State lawmaker wants to lead the office that shut down his family’s bank

Jay Fant, a Jacksonville Republican, is dropping out of the attorney general's race to try to become the head of the Office of Financial Regulation.
Rep. Jay Fant, R- Jacksonville. [SCOTT KEELER | Tampa Bay Times]
Rep. Jay Fant, R- Jacksonville. [SCOTT KEELER | Tampa Bay Times]
Published June 19, 2018|Updated June 19, 2018

State Rep. Jay Fant is dropping out of the attorney general's race to try to become the state's financial regulator, leading the office that shut down his family's bank six years ago.

In a Tuesday evening announcement, the Jacksonville Republican said that he wanted to become commissioner of the Office of Financial Regulation, which oversees banks, check-cashing stores and payday loan shops.

That was the same institution that blamed Fant for the failure of the First Guaranty Bank and Trust, founded by Fant's grandfather in 1947.

At one point, it was Jacksonville's oldest bank. But under Fant's leadership, the bank engaged in risky loans, some of which state regulators said violated banking regulations. When the Great Recession hit, the bank was crushed.

"The bank's financial deterioration is a direct result of poor loan underwriting and a lack of sound lending department controls," OFR examiners wrote in 2009. "The board and executive management are responsible for the resulting deterioration as they failed to institute sound policies and procedures and appropriately oversee credit practices."

That report also said Fant accepted the blame.

"Chairman and Chief Executive Officer Julian E. Fant III acknowledged the board's responsibility for the condition of the bank. … Chairman Fant acknowledged that in hindsight he did not appreciate the gravity of the concerns raised in prior examinations," examiners wrote.

But on Tuesday, Fant blamed "wayward government policy" for the bank's failure:

"I was running a small community bank during the Great Recession and Florida real estate crisis," he said in a statement. "Our company, like all banks and financial firms, suffered tremendously. The federal government intervened by passing a massive bank bailout that helped the largest banks and left the small community banks out in the cold. 64 banks in Florida alone, including ours, went out of business. Wall Street won. Main Street lost."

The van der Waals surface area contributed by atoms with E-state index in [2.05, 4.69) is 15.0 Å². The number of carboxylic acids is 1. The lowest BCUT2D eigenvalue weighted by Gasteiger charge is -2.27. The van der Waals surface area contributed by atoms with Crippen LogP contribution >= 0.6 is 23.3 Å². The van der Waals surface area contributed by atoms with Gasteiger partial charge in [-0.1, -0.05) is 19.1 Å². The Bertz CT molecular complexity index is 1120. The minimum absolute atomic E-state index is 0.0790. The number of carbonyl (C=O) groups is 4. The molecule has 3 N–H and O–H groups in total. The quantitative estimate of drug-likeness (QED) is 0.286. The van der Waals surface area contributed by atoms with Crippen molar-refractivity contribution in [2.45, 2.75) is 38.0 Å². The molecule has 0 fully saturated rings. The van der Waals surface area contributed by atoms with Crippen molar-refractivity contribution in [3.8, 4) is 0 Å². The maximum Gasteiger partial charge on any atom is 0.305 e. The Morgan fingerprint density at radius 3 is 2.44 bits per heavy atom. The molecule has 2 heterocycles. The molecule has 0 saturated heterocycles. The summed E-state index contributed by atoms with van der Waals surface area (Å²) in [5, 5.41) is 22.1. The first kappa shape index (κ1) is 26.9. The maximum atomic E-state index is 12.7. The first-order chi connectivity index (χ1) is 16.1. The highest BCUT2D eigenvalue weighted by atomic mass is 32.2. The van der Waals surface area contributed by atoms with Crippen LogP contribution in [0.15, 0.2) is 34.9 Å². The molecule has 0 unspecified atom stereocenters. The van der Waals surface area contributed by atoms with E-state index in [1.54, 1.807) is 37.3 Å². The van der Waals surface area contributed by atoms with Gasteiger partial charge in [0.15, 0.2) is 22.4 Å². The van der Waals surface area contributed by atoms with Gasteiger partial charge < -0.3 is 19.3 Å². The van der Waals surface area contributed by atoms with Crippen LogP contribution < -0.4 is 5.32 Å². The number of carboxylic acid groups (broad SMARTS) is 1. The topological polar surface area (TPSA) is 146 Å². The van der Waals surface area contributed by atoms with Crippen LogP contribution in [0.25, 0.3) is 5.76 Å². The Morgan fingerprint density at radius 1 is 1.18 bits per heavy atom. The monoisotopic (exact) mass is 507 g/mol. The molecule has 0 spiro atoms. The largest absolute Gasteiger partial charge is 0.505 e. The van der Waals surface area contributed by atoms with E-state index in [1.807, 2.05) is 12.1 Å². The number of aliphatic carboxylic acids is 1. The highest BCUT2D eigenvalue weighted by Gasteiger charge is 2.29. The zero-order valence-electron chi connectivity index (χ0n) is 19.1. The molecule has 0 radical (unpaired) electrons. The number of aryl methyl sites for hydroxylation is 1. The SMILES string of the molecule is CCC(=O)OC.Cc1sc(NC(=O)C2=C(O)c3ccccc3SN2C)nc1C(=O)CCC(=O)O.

Fant would be replacing outgoing Commissioner Drew Breakspear, who was pressured to resign by CFO Jimmy Patronis, who complained that Breakspear was not being responsive to people in the industry.

On Tuesday, Fant told Politico, which first reported his announcement, that he wants to instill a "servants culture" in the office.

He's going up against 22 applicants, including Linda Charity, who twice led the office in an interim role.

In April, Charity defended Fant's role in the banking failure, telling the Times/Herald that "people just walked away from their loans."

The Florida Cabinet, made up of Patronis, Gov. Rick Scott, Agriculture Commissioner Adam Putnam and Attorney General Pam Bondi, could pick a replacement as early as next week.

Fant's chances are likely better than they were in the attorney general's race, where he was falling behind in fundraising. And one of his opponents, Ashley Moody, was already endorsed by Bondi.

Times/Herald staff writer William March contributed to this report.